Monday, February 25, 2008

Ethernet Domination

Someday in the not too distant future there will be Ethernet and only Ethernet. That's one possible, perhaps even likely, scenario that's popped up with the proliferation of Ethernet WAN services.

It wasn't that long ago that there was a choice in local networking technologies. Token Bus, Token Ring. But what protocol does nearly every NIC or Network Interface Card ship with today? It's Ethernet. The only question is one of speed. The interface could be 10, 100, or 1,000 Mbps with 10 Gbps soon to be widely available at reasonable prices. Local Area Networks are Ethernet structures. Most have gone to a subset, switched Ethernet, for full duplex operation. Coaxial cable has given way to twisted pair copper wiring and RJ-45 connectors. Copper is now being challenged by fiber optics.

What is driving standardization toward a single networking standard in the LAN is as simple as cost. Economy of scale means that once NICs, wiring, switches, routers and connectors are in large scale production, they get cheaper by the unit. Pretty soon other technologies are at a cost disadvantage and start to disappear. Lower volume production runs hasten their demise.

The LAN revolution is over but the WAN revolution is in full swing. Wide Area Networks started as analog dial-up and went to telephone company developed Time Division Multiplexing standards that are dominant today. But Ethernet is escaping into the Metro Area Networks and into long haul connections. MPLS networks hope to be the successor to the circuit switched model used for SONET and other TDM technologies. But even MPLS may be an intermediate solution. The dominant networking protocol could actually wind up being Ethernet end-to-end.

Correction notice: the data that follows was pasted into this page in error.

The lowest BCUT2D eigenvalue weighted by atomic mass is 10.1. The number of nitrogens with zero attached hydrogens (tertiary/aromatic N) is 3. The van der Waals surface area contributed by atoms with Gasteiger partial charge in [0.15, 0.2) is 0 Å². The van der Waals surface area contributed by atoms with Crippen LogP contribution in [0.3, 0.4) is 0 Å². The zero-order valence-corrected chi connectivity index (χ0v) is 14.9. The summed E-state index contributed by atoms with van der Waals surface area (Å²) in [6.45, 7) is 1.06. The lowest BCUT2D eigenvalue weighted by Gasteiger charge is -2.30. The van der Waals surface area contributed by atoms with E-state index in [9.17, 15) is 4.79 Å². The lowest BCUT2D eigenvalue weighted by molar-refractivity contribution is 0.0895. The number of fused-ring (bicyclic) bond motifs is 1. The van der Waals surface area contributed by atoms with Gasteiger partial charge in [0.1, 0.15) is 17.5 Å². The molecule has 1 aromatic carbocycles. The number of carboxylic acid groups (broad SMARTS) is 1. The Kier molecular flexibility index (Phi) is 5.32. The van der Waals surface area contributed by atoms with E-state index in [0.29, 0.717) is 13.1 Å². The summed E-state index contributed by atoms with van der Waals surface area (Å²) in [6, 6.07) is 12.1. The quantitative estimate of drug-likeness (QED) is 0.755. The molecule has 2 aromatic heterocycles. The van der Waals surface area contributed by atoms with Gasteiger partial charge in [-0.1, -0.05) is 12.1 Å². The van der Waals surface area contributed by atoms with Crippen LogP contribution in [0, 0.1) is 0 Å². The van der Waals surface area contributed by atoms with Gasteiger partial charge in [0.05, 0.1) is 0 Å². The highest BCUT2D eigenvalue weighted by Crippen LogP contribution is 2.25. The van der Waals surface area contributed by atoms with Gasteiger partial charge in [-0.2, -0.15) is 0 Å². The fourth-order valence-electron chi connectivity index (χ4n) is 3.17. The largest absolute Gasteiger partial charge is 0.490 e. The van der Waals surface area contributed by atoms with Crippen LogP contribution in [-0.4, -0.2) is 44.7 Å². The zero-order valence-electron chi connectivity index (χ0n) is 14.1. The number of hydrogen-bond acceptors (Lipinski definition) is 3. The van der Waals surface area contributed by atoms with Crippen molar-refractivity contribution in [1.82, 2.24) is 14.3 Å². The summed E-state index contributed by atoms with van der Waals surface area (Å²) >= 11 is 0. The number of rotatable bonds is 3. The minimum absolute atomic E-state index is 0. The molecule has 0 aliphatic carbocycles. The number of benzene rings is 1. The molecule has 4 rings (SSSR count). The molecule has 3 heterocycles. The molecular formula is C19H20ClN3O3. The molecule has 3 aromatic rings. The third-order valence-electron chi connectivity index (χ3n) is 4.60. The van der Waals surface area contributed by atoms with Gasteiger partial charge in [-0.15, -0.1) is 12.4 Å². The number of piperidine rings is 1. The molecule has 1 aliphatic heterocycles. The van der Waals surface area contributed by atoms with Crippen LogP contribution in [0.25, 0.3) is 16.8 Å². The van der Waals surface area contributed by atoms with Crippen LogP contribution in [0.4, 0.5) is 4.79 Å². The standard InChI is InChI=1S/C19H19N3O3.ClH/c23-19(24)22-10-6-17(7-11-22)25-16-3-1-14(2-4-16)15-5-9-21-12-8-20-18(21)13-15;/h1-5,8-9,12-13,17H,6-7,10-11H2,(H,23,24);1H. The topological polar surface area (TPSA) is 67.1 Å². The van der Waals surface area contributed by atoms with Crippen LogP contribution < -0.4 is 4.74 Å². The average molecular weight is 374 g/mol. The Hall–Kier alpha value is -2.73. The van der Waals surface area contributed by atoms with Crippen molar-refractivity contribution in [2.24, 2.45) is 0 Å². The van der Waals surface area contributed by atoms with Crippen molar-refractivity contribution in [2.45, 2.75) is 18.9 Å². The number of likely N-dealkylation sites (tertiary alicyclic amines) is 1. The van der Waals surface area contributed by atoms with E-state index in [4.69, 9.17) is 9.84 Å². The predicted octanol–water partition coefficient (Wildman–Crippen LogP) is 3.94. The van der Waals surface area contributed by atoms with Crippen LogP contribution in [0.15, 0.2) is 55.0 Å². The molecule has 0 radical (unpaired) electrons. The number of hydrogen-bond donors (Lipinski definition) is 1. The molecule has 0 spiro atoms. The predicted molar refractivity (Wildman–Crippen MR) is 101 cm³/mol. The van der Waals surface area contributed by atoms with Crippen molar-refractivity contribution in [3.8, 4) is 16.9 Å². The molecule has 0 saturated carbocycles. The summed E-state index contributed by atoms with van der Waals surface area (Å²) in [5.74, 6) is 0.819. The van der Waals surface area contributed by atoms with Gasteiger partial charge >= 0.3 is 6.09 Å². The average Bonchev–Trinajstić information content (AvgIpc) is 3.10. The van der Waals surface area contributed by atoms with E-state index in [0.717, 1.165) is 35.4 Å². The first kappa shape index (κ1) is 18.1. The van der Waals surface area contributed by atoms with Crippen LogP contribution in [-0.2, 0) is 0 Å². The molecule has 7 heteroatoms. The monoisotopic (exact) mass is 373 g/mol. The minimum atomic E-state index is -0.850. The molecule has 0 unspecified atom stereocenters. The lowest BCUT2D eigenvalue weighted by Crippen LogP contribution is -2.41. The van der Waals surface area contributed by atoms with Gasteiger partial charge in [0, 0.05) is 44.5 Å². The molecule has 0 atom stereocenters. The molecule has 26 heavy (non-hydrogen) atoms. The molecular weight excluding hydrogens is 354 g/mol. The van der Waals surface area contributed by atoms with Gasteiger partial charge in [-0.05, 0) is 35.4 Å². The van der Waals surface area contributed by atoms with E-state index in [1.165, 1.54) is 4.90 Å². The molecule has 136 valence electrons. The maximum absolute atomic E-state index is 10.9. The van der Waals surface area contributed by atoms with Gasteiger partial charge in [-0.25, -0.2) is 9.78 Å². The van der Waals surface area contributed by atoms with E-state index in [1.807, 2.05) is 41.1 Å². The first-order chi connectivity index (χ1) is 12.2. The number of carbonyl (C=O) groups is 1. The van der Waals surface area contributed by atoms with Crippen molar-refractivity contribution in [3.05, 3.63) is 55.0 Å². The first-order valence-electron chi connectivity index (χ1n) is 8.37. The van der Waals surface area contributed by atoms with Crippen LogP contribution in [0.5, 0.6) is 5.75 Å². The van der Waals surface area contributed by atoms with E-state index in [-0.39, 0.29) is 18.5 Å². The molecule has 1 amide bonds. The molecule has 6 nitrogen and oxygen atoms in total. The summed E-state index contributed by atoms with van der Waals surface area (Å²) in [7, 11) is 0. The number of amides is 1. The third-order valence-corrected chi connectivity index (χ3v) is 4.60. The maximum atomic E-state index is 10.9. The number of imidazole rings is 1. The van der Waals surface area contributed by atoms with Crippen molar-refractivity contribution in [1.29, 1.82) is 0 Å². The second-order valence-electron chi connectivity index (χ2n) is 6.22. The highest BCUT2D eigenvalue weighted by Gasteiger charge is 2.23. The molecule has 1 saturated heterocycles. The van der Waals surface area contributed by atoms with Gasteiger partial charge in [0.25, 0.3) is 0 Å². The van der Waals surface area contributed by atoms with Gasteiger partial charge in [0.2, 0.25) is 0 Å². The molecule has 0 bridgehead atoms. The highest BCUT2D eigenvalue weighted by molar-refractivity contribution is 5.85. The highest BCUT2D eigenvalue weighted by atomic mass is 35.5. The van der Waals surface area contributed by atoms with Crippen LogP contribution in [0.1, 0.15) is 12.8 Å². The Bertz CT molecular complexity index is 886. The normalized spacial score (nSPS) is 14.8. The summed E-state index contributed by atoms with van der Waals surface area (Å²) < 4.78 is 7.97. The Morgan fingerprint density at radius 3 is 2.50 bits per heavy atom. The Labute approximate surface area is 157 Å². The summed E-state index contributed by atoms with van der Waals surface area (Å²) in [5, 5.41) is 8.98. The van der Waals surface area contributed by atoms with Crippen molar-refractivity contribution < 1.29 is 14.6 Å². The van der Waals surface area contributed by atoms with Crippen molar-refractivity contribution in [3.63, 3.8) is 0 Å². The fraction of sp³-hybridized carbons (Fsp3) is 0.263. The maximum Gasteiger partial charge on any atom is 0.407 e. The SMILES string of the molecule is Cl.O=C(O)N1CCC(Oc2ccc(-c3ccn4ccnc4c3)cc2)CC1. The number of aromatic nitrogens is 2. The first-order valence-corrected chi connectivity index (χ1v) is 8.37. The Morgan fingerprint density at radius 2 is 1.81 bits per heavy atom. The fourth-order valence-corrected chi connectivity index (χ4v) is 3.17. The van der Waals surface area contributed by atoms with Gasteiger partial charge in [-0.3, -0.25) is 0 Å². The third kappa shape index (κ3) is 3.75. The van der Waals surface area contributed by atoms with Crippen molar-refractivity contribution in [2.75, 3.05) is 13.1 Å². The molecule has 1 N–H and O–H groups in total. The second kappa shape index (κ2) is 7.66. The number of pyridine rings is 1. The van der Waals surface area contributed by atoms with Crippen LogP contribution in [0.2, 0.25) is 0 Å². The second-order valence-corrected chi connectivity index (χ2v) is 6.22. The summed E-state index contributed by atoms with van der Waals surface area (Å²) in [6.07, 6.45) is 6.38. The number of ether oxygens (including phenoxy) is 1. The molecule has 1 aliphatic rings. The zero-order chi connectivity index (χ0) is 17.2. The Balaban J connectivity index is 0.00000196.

Is that possible? It is actually available right now for many businesses. Imagine connecting your office in New York with your offices in Los Angeles and Seattle in one very large network. Not just communicating from location to location by going through multiple protocol conversions. But connecting LANs together to transparently create a single large company network.

Ethernet transport services from intra-city to inter-state are available from competitive carriers who operate their own private regional and national networks. They are fiber optic based to offers bandwidths that include classic 10 Mbps Ethernet, 100 Mbps Fast Ethernet, and 1,000 Mbps Gigabit Ethernet. As 10 GigE networks proliferate, that level of WAN Ethernet service will likely become available as needed. Larger service providers are now in the process of upgrading to 40 Gbps and even 100 Gbps in their core networks to meet the rising demand for bandwidth, driven especially by video streams.

Here's another surprise. Even though Ethernet is the newer technology, it also offers a price advantage per Mbps of bandwidth. You could be paying less than half of what you are now for high bandwidth WAN connections. Would you like to know what the best offers are for your location? Find out now with an easy online Ethernet service search

Click to check pricing and features or get support from a Telarus product specialist.

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